How Anti-Growth sentiment, reflected in zoning laws, thwarts equality

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A construction site in Boulder marks a new Google campus that will allow the company to more than triple its local work force
A construction site in Boulder marks a new Google campus that will allow the company to more than triple its local work force / © Matthew Staver
A construction site in Boulder marks a new Google campus that will allow the company to more than triple its local work force
A construction site in Boulder marks a new Google campus that will allow the company to more than triple its local work force / © Matthew Staver

To most people, zoning and land-use regulations might conjure up little more than images of late-night City Council meetings full of gadflies and minutiae. But these laws go a long way toward determining some fundamental aspects of life: what American neighborhoods look like, who gets to live where and what schools their children attend.

And when zoning laws get out of hand, economists say, the damage to the American economy and society can be profound. Studies have shown that laws aimed at things like “maintaining neighborhood character” or limiting how many unrelated people can live together in the same house contribute to racial segregation and deeper class disparities. They also exacerbate inequality by restricting the housing supply in places where demand is greatest.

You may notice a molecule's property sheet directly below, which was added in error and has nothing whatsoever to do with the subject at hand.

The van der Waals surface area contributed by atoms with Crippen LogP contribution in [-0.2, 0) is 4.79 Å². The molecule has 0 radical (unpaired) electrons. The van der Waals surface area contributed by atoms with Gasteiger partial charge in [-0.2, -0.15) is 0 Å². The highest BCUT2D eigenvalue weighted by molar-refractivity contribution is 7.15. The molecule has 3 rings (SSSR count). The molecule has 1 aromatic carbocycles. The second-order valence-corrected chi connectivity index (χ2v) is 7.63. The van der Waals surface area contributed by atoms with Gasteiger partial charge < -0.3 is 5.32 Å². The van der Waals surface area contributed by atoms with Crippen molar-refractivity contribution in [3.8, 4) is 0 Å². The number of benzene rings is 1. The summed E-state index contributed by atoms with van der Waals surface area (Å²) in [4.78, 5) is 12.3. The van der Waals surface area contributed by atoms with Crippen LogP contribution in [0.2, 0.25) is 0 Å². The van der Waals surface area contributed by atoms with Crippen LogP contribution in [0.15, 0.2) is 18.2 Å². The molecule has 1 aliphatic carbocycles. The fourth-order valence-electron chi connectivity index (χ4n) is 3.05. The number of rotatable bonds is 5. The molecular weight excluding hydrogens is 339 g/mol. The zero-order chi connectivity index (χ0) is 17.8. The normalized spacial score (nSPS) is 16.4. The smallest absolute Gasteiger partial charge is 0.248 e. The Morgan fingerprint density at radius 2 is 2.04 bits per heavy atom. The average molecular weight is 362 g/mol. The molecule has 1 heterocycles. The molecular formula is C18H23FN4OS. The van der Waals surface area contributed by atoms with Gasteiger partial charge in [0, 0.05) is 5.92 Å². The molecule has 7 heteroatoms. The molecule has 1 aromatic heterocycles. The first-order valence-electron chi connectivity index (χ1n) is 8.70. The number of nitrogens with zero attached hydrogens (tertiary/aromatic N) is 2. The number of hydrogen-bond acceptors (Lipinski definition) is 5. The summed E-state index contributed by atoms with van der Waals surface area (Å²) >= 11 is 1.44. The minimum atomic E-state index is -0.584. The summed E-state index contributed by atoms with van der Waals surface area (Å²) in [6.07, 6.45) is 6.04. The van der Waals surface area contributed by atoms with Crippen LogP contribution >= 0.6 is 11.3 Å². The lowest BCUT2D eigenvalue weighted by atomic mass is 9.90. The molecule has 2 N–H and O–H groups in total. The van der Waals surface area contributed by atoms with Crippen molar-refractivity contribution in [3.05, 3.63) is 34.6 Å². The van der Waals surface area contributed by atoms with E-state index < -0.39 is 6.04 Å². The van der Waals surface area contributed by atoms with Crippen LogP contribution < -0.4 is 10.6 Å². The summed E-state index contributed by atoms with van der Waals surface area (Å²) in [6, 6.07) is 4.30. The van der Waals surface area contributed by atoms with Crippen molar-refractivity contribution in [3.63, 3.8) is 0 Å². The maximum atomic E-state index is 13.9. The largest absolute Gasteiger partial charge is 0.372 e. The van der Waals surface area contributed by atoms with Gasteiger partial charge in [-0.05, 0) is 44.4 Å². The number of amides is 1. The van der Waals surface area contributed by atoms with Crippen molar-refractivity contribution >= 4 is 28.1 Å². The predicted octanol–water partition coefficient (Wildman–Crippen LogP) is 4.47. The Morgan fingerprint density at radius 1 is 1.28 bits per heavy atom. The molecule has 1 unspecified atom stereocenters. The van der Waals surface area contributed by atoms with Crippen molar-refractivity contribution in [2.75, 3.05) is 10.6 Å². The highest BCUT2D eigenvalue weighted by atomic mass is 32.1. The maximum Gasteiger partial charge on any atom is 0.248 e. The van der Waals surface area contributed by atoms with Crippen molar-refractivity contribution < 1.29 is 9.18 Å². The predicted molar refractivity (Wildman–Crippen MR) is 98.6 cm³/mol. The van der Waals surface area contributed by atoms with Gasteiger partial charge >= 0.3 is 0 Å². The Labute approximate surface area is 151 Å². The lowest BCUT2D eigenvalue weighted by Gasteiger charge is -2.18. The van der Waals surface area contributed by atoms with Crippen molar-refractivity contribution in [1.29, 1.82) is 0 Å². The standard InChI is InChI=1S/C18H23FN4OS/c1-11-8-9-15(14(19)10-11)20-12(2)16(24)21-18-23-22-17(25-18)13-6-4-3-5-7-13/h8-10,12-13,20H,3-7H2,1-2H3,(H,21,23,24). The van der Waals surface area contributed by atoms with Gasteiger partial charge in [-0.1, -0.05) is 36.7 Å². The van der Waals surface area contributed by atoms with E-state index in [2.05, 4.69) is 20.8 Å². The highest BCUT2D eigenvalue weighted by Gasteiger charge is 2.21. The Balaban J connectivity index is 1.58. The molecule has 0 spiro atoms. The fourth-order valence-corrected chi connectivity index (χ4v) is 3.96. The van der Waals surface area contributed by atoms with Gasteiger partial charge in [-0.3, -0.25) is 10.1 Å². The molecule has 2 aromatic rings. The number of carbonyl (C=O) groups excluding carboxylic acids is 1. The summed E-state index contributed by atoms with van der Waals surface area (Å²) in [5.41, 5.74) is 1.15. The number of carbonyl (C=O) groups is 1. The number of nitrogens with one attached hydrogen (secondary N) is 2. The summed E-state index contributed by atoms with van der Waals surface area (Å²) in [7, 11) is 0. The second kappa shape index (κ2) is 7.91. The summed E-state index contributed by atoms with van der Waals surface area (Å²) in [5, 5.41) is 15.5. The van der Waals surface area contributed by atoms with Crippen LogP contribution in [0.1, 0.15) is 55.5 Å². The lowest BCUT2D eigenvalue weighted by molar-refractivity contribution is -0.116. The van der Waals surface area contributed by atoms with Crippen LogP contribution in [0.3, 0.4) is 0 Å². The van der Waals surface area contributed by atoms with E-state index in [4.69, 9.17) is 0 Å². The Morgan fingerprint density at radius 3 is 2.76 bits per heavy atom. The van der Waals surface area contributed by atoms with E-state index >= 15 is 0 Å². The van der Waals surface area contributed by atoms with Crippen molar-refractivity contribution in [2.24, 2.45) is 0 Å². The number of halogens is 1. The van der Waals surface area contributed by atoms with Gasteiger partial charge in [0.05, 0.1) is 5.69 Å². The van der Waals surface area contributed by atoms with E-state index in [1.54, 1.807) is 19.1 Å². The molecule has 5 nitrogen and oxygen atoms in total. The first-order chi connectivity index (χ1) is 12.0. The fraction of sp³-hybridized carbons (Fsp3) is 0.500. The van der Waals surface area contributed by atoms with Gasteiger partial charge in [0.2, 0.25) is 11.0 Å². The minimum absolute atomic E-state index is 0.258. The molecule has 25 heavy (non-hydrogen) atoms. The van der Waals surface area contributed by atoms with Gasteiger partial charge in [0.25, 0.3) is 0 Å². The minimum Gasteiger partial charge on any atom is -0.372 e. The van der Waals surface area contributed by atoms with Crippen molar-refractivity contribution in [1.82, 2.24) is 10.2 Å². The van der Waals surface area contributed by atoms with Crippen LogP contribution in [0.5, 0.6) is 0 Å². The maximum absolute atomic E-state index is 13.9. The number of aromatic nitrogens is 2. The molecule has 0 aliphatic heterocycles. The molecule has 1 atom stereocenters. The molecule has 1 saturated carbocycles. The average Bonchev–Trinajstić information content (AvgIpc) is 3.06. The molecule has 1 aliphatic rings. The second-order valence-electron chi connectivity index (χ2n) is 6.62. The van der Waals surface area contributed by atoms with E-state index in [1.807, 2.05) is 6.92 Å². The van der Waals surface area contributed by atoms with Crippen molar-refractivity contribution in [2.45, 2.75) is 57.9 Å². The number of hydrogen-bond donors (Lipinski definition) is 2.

The lost opportunities for development may theoretically reduce the output of the United States economy by as much as $1.5 trillion a year, according to estimates in a recent paper by the economists Chang-Tai Hsieh and Enrico Moretti. Regardless of the actual gains in dollars that could be achieved if zoning laws were significantly cut back, the research on land-use restrictions highlights some of the consequences of giving local communities too much control over who is allowed to live there.

“You don’t want rules made entirely for people that have something, at the expense of people who don’t,” said Jason Furman, chairman of the White House Council of Economic Advisers.

So far, the biggest solution offered comes out of California, where Governor Brown has proposed a law to speed up housing development by making it harder for cities to saddle developers with open-ended design, permit and environmental reviews. […]

Continue Reading – Source: NYT

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